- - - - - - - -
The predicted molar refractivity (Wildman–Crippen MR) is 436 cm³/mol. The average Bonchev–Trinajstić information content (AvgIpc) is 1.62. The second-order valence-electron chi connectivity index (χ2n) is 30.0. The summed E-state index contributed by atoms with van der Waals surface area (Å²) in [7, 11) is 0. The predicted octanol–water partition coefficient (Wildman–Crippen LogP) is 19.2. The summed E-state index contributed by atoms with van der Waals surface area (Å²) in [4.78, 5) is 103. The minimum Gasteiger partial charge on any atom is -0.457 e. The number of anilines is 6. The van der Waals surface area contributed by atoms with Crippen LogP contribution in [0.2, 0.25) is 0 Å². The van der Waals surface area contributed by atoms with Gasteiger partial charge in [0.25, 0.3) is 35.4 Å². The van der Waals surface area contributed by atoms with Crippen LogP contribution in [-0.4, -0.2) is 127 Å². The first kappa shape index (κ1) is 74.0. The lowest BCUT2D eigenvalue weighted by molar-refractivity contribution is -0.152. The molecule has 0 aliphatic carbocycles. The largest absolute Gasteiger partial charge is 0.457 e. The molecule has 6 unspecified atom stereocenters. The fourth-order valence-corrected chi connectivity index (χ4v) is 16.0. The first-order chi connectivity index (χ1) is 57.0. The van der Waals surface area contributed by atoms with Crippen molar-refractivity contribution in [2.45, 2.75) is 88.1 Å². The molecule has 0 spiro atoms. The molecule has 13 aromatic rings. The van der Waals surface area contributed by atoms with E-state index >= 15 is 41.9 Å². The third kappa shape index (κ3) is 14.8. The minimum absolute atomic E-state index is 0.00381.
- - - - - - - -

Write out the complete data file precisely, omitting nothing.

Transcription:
The predicted molar refractivity (Wildman–Crippen MR) is 436 cm³/mol. The average Bonchev–Trinajstić information content (AvgIpc) is 1.62. The second-order valence-electron chi connectivity index (χ2n) is 30.0. The summed E-state index contributed by atoms with van der Waals surface area (Å²) in [7, 11) is 0. The predicted octanol–water partition coefficient (Wildman–Crippen LogP) is 19.2. The summed E-state index contributed by atoms with van der Waals surface area (Å²) in [4.78, 5) is 103. The minimum Gasteiger partial charge on any atom is -0.457 e. The number of anilines is 6. The van der Waals surface area contributed by atoms with Crippen LogP contribution in [0.2, 0.25) is 0 Å². The van der Waals surface area contributed by atoms with Gasteiger partial charge in [0.25, 0.3) is 35.4 Å². The van der Waals surface area contributed by atoms with Crippen LogP contribution in [-0.4, -0.2) is 127 Å². The first kappa shape index (κ1) is 74.0. The lowest BCUT2D eigenvalue weighted by molar-refractivity contribution is -0.152. The molecule has 0 aliphatic carbocycles. The largest absolute Gasteiger partial charge is 0.457 e. The molecule has 6 unspecified atom stereocenters. The fourth-order valence-corrected chi connectivity index (χ4v) is 16.0. The first-order chi connectivity index (χ1) is 57.0. The van der Waals surface area contributed by atoms with Crippen molar-refractivity contribution in [2.45, 2.75) is 88.1 Å². The molecule has 0 spiro atoms. The molecule has 13 aromatic rings. The van der Waals surface area contributed by atoms with E-state index >= 15 is 41.9 Å². The third kappa shape index (κ3) is 14.8. The minimum absolute atomic E-state index is 0.00381.